or your country’s equivalent education.
So aDouble = anInt should -in the programmer’s mind-
appear as an explicit conversion, that is, he/she should realize the
The same applies also doing it explicitly like so:
aDouble = Double(anInt)
Same effect: even a fool can use this as well and not knowing the
So, I don't think coercion under this scheme is the complete
end-all-be-all solution to this problem, [though it may certainly *feel*
right]. Sure, it is always defined behavior to "downcast" a value of a
lower bitwidth to one of a higher bitwidth, but to dismiss Int -> Float,
Float -> Int,
I wrote that I don’t want implicit conversion for Float -> Int.
and Double -> Float, etc. coercions as mere trifles is an attitude I don't
want enshrined in the language's type system.
Could you give me an example where Double -> Float is problematic (apart
from loosing precision) ?
Perhaps there is a middle ground. Say, one could declare conformance to a
special kind of protocol declaring safe implicit convertibility (see:
Idris' solution of having an `implicit` conversion mechanism).
Please spare me from this kind of contraptions.
-=side note: =-
Thanks for bringing Idris to my attention. Investigating...
Idris is a FP language. I am not against it, but to me, FP is almost
I doubt if I will ever use it.
I use strictly OOD/OOP. It’s natural. Like in Smalltalk. Proven. Solid.
For now, the only reason I use protocols in Swift are to accommodate
-= end side note =-
Or perhaps a good first step may be to not deal with information loss at
all, and only keep the parts of this proposal that are always defined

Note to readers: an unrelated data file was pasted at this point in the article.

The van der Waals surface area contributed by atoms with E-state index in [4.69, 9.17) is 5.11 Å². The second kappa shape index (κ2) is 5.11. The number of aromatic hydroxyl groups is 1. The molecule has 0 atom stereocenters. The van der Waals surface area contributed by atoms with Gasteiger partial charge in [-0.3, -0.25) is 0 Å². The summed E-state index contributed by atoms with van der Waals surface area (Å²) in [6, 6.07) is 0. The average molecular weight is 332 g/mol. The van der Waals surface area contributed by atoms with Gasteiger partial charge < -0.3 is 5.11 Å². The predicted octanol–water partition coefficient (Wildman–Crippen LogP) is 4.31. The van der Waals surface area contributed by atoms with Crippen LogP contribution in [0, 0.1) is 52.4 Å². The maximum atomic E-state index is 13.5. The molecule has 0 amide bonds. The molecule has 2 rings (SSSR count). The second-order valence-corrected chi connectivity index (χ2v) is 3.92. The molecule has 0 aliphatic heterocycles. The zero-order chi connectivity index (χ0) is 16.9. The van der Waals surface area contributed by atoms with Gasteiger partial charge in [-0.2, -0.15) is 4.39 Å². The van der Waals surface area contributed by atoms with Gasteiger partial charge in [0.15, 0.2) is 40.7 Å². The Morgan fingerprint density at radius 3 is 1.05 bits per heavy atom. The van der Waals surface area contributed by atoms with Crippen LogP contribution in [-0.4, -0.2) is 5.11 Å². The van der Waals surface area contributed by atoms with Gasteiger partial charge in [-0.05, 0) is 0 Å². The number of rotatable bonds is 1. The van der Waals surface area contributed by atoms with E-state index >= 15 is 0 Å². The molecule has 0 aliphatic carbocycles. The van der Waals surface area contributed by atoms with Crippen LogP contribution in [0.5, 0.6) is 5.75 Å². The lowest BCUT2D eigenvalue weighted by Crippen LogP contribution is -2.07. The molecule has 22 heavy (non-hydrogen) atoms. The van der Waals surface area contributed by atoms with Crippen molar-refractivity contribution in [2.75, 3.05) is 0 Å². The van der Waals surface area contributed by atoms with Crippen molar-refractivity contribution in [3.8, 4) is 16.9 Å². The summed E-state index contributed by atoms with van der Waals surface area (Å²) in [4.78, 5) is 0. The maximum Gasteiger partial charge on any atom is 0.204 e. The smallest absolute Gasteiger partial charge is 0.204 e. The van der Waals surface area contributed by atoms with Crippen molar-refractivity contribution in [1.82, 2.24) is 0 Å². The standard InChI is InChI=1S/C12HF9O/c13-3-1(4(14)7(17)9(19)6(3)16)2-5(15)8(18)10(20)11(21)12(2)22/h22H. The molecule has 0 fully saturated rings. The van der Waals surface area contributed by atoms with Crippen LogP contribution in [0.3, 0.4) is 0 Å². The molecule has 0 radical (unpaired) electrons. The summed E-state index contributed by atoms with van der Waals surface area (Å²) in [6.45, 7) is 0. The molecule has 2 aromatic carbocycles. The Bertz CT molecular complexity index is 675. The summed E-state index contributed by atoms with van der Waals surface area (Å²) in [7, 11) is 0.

To me, there is no unintended information loss, because I know what I am
doing regarding implicit conversion.
Then again, in all the cases for which I suggested implicit data type
conversion, there is no data loss (apart from precision)
2016/03/30 8:01、Ted F.A. van Gaalen via swift-evolution <
Currently, one has to deal with explicit conversion between numerical
which in many cases is unnecessary and costing time to code
for things that are quite obvious,
and cluttering the source, making it less readable.
Especially dealing all the time with often unavoidable intermixing
of floating point types CGFloat, Float, and Double
is really very annoying.
Conversion beween floating point types is always harmless as
floating point types are essentially the same.
They differ only in precision.
Therefore, I would recommend allowing the following implicit type
-between all floating point types e.g. Double, Float, CGFloat
-from any integer type to floating point types
-Also, personally, I wouldn’t mind assigning from a float to a (signed)
because I know what I am doing: that the fraction is lost
and that assigning a too large float to an Integer would then cause
a run time error, which I can try/catch, of course.
-from unsigned integer to signed integer
(nothing is lost here, but overflow should cause a run time error)
but no implicit conversion for:
- from integer to unsigned integer (loosing sign here)
- from a larger integer type to a smaller one e.g. Int32 <- Int64
Note however, that the compiler should issue warnings
when you do implicit conversions, but these warnings
are for most programmers of the “Yeah I know, don’t bug me.”
type, so one should be able to switch off these type of warnings.
Even a programmer with little experience simply knows
that bringing integers into the floating point domain
causes precision loss.
He/she also knows that assigning a Double to a smaller floating
point type also cause precision loss.
the reverse is not true.
Very much interested in your opinion!
N.B. the above does not yet include
the fixed decimal numerical type as this type is not yet
available in Swift. However, it should be implemented
*as soon as possible* because the fixed decimal type
is really needed for applications working with financial data!
var depositPromille: Decimal(10,3)
typealias Money = Decimal(20,2)
For more info on how this could be implemented
in Swift. please read a PL/1 manual, ( i grew up in this world)
like this one:
especially under sub-topic “Data elements”
(however, don’t take everything for granted, PL/1 is still a very young
Unfortunately OOP never made it into PL/1 because with it, it would be
Should I make a new swift-evolution topic for fixed decimal?